Stages of teaching listening skill

The activities that are used for teaching listening can be categorized into three distinct stages: pre-listening activities, while-listening activities, and post-listening activities.

1. Pre Listening Activities:

It is the first stage in which the learners are motivated or encouraged to listen to something making them clear what they are going to hear about. In order words, we have to make the students clear what they are going to hear about, make them familiar with the sounds and words they are going to hear, and provide them with some background knowledge that is necessary for them to comprehend the listening text.

Background knowledge, here, refers to the knowledge of what the topic is, or what the setting is, and so on. Before students appear in the actual listening, they should be motivated or ‘tuned in’ so that they know what to expect, both in a general and particular task.

This kind of preparation brings the students’ world into the classroom to hold the attention of the students which Harmer calls lead in stage as well. This stage is also known as the warm-up stage. Pre-listening consists of a whole range of activities including:

  • the teacher giving background information.
  • the students reading something relevant
  • looking at pictures and talking about them
  • making a list of items/thoughts
  • an oral question-answer session
  • associating ideas with the topic
  • predicting/speculating information about the topic
  • completing part of a chart
  • telling the purpose of listening
  • discussion of some vocabulary items
  • writing questions about the topic
  • following instructions for the while listening activity

However, all the activities mentioned above are not possible in a single lesson. Depending upon the context, one or more activities can be selected in each lesson focusing on several factors such as:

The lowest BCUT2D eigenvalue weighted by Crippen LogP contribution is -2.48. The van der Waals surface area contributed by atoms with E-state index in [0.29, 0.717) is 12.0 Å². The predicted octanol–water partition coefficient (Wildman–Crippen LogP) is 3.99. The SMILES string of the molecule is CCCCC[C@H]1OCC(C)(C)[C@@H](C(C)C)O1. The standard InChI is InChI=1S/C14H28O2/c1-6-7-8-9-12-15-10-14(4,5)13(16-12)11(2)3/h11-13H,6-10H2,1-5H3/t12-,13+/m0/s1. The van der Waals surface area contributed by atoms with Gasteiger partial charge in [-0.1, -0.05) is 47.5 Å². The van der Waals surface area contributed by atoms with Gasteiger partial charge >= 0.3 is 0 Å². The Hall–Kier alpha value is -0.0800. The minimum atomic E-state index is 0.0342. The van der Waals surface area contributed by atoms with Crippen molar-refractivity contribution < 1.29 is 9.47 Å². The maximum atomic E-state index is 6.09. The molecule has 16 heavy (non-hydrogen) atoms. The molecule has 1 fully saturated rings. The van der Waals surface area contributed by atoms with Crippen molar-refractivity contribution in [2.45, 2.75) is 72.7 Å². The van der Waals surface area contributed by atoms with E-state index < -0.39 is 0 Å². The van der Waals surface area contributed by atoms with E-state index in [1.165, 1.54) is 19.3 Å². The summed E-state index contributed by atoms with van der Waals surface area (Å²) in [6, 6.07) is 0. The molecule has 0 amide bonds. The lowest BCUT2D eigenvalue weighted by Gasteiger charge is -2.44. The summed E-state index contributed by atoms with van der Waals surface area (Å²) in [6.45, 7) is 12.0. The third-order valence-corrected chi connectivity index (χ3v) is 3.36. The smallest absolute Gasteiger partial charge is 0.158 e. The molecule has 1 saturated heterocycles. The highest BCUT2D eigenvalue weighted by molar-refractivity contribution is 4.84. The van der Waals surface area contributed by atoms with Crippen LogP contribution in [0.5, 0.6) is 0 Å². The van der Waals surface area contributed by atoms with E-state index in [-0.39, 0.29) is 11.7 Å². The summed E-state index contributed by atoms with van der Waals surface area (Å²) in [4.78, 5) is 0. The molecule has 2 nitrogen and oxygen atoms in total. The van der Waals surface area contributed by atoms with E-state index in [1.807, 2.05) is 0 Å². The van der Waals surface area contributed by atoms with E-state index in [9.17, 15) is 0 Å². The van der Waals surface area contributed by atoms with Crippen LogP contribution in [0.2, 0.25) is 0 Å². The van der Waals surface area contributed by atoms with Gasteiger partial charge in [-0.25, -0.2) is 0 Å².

• The time available
  • The material available
  • The ability of the learners
  • The interest of the students
  • The interest of the teacher
  • The place in which the work is being carried out
  • The nature and content of the listening text itself.

2. While Listening Activities:

While listening is the most important stage in which students are asked to perform certain activities or tasks during the time they are listening to the text. The main purpose of the while-listening stage is to help learners develop the skill of eliciting messages or information from the spoken discourse.

In addition to this, the main reason why students need to listen to the language they are studying is to recognize how it sounds (the intonation, stress, pronunciation, rhythm, etc.) so that they can use what they hear as a model for their own speech.

The while listening activities for teaching listening comprehension should be so well and carefully selected that they should be something more than the test of listening. Some of the activities carried out in the while-listening stage are as follow:

  • making/checking items in pictures
  • putting pictures in order
  • matching pictures with what is heard
  • picture drawing
  • completing pictures
  • carrying out actions
  • identifying the topic or any aspect of it
  • following a route
  • completing grids
  • extracting 2-4 pieces of information
  • chart / table completion
  • true / false items
  • multiple-choice questions
  • spotting
  • predicting
  • sentence completion
  • gap-filling (text completion)
  • matching items and so on.

All in all, in while listening stage, the teacher presents the tasks, the students engage in performing the tasks and the teacher helps the students by giving them clues (feedback) if necessary.

3. Post Listening Activities:

In this stage, the teacher organizes some kind of task related to the task performed in the while-listening stage. In other words, post-listening activities are extensions of the work done at the pre-listening and while-listening stages to relate the content to the student’s personal experience and judge the content in their own ways. The activities, in this stage, should reflect real life so that they perceive the usefulness of such activities for language learning.

Underwood (1989) has prescribed the following activities as post-listening activities:

  • using information or problem solving and decision making
  • summarizing
  • from / chart completion
  • sequencing / grading
  • matching with a reading text
  • extending notes into written responses
  • summarizing
  • jigsaw listening
  • identifying the relationship between speakers.
  • establishing the mood/attitude/behaviour of the speaker
  • role play / simulation
  • dictation

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